In 1973 the Miller family developed the 1,400-acre vineyard, French Camp, in the Paso Robles highlands. This area was the first in San Luis Obispo County to be planted with large commercial vineyards with irrigation. The Millers selected the location because the terroir included mineral-rich soils, the highest elevation in the region and the largest temperature swings between day and night. The name, French Camp, honors the Basque sheepherders who gazed their sheep throughout the Templeton and Paso Robles areas, receiving a paycheck, cheese, bread, and a jug of Zinfandel wine weekly for their service. The Millers planted Cabernet Sauvignon, Merlot, Chardonnay, and Sauvignon Blanc with extraordinary results, producing premium grapes at French Camp.
Bob Miller developed a new marketing strategy for selling the grapes grown in this large vineyard. He wanted to produce a vintage of wines that showcased the grapes grown in the French Camp Vineyard. He offered the job to Stephen to make those stellar wines from his grapes. Bob did not plan to sell wine commercially but to hold wine tastings with prospective buyers so they would pay the price for his premium grapes. If he accepted the job, Stephen would be making wine at the Central Coast Wine Services in Santa Maria, a custom crush operation owned by the Miller Family. Stephen would also be allowed to make his own wine under his new label at the same facility. Central Coast Wine Services was located in a building that stood on the current location where you will find Costco in Santa Maria. The building had been home to Columbia Records as their production center prior to the Millers converting it to a custom crush facility.
Stephen signed on to make the wines that Bob Miller needed for his marketing campaign as well as making the four wines that best represented the grapes of French Camp. He was able to use Central Coast Wine Services to produce his own wine under the Stephen Ross label and for Morro Bay Vineyards. It was a unique opportunity that provided both the capital and the opportunity to broaden Stephen’s winemaking skills and reputation in the wine industry.
Central Coast Wine Services – Making Wine for Bob Miller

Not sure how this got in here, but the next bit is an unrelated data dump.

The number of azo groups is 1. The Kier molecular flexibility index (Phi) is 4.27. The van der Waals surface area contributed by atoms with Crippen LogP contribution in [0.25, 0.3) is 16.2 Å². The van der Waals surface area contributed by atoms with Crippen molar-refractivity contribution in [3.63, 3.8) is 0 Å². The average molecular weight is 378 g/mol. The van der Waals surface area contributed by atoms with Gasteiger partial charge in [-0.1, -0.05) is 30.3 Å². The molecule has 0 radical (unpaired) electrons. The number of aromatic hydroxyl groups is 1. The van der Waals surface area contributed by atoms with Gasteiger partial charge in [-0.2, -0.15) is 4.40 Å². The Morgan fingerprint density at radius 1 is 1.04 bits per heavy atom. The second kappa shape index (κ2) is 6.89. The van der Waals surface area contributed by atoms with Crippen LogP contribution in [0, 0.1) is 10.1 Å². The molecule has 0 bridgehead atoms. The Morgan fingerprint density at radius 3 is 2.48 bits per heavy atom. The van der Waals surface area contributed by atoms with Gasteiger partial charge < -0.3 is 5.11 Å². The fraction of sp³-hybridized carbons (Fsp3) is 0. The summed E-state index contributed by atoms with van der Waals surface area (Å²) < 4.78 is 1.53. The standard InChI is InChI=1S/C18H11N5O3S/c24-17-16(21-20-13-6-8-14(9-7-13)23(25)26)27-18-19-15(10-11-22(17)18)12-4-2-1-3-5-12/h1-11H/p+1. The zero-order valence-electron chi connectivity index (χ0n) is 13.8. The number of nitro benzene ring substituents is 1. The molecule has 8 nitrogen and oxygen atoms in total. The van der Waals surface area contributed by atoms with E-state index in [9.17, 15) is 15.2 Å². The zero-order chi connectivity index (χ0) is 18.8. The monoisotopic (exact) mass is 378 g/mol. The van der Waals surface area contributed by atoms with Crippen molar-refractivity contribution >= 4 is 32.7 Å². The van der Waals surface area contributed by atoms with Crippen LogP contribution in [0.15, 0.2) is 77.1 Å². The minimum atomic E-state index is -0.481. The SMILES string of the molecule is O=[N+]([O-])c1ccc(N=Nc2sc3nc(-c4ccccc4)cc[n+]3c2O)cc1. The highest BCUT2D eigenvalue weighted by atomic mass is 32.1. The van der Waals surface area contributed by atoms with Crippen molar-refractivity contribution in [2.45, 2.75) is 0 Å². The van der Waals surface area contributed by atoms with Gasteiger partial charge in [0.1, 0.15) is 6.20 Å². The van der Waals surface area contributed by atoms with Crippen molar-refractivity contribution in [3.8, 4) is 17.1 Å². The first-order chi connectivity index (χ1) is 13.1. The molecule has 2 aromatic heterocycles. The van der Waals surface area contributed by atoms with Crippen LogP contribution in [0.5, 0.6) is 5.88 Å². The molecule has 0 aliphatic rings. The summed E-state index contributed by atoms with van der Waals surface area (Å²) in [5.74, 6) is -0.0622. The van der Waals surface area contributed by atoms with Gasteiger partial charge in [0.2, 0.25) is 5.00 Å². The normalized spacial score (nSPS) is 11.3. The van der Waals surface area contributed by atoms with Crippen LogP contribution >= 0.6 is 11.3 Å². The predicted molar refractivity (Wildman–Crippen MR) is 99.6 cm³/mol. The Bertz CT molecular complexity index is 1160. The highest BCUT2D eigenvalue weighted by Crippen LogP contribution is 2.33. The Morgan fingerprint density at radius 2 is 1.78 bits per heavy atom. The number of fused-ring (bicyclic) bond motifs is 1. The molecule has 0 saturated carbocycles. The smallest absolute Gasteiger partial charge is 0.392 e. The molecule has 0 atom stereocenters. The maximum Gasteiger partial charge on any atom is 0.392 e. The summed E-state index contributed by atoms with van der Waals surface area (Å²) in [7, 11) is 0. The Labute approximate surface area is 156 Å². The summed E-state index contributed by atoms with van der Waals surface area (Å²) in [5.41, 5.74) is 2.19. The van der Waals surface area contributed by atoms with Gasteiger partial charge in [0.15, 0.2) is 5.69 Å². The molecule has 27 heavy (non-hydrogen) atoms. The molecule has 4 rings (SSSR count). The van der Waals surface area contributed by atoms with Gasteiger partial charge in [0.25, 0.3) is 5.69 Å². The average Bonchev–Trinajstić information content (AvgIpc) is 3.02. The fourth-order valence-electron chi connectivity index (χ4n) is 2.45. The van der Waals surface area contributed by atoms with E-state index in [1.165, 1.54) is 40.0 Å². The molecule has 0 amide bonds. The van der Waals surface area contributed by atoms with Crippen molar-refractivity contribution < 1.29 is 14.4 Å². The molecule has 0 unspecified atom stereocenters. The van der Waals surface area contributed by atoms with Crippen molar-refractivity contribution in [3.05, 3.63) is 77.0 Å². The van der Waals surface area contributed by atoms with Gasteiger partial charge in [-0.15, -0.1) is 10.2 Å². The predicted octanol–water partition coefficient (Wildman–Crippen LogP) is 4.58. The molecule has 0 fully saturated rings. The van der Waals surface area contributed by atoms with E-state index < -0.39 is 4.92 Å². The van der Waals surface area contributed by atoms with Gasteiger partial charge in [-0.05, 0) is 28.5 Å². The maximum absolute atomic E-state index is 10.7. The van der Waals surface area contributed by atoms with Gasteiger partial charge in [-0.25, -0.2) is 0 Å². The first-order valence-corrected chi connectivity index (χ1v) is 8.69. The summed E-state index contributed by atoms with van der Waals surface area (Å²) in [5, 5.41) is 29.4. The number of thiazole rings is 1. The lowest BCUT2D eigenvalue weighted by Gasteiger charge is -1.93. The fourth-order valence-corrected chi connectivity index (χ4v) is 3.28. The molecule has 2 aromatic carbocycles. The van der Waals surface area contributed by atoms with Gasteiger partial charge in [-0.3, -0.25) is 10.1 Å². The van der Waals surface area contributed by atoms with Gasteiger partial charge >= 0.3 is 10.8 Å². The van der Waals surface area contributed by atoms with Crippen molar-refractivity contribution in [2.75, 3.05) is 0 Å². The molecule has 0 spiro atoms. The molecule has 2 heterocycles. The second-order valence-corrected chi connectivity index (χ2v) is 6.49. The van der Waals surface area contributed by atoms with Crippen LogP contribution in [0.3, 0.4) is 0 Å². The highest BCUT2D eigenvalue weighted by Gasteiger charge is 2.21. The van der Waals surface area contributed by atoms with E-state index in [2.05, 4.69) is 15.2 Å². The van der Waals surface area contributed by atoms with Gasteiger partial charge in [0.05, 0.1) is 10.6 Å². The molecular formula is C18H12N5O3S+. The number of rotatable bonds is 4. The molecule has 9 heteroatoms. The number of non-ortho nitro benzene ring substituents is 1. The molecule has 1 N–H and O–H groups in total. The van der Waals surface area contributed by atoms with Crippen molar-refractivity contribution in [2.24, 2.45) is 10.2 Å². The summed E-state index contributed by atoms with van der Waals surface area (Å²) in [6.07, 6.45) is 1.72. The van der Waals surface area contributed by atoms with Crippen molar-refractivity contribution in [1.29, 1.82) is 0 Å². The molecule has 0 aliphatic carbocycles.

Grower Bob Miller was born in Louisiana on October 28, 1945. He was the fourth generation of the William Richard Broome family. The Miller family’s legacy in farming and ranching reaches back to 1871 when William and Francis Broome immigrated from England to Southern California, settling in southern Ventura County to farm. Willam Broome acquired the Spanish land grant known as Rancho Guadalasca which was located in what is now known as Ventura County. Robert Miller married William Broome’s granddaughter Elizabeth in 1942. The two of them expanded the farming legacy and incorporated vineyards into the agricultural enterprises.
After graduating from John Hopkins University Bob Miller moved to California to join his family in their ranching operations. He became a highly respected pioneer in the grape growing industry. He was the co-founder of two iconic vineyards: Bien Nacido in Santa Barbara County and French Camp in San Luis Obispo County. He later co-founded the Central Coast Wine Services in Santa Maria and the Paso Robles Wine Services.
Stephen signed on to the project in 1994 and created the wines for Bob Miller. It was a successful collaboration. The relationship with the Miller family continues to the present day. Stephen purchases Pinot Noir grapes from the Bien Nacido Vineyard.
Stephen Ross Wines
There were important principles that Stephen had learned and wanted to incorporate into his own winemaking. He wanted to focus on Chardonnay, Sauvignon, and the most difficult, Pinot Noir.